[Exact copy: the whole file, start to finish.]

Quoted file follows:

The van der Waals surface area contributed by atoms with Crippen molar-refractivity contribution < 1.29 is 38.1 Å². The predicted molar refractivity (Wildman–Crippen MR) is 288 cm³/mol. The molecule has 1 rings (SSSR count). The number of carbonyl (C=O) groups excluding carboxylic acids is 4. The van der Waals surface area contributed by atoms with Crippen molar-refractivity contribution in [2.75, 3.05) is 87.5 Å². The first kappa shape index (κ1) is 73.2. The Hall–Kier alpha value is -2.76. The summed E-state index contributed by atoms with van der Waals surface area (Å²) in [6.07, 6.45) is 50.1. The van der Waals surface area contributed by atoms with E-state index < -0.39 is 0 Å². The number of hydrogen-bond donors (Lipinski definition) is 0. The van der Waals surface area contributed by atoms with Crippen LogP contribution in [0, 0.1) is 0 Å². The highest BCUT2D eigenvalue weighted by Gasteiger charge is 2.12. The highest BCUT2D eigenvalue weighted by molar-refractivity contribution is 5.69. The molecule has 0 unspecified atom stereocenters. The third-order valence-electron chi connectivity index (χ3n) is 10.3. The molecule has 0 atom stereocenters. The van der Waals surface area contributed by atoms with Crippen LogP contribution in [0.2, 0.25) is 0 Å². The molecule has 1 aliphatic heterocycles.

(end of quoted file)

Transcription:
The van der Waals surface area contributed by atoms with Crippen molar-refractivity contribution < 1.29 is 38.1 Å². The predicted molar refractivity (Wildman–Crippen MR) is 288 cm³/mol. The molecule has 1 rings (SSSR count). The number of carbonyl (C=O) groups excluding carboxylic acids is 4. The van der Waals surface area contributed by atoms with Crippen molar-refractivity contribution in [2.75, 3.05) is 87.5 Å². The first kappa shape index (κ1) is 73.2. The Hall–Kier alpha value is -2.76. The summed E-state index contributed by atoms with van der Waals surface area (Å²) in [6.07, 6.45) is 50.1. The van der Waals surface area contributed by atoms with E-state index < -0.39 is 0 Å². The number of hydrogen-bond donors (Lipinski definition) is 0. The van der Waals surface area contributed by atoms with Crippen LogP contribution in [0, 0.1) is 0 Å². The highest BCUT2D eigenvalue weighted by Gasteiger charge is 2.12. The highest BCUT2D eigenvalue weighted by molar-refractivity contribution is 5.69. The molecule has 0 unspecified atom stereocenters. The third-order valence-electron chi connectivity index (χ3n) is 10.3. The molecule has 0 atom stereocenters. The van der Waals surface area contributed by atoms with Crippen LogP contribution in [0.2, 0.25) is 0 Å². The molecule has 1 aliphatic heterocycles.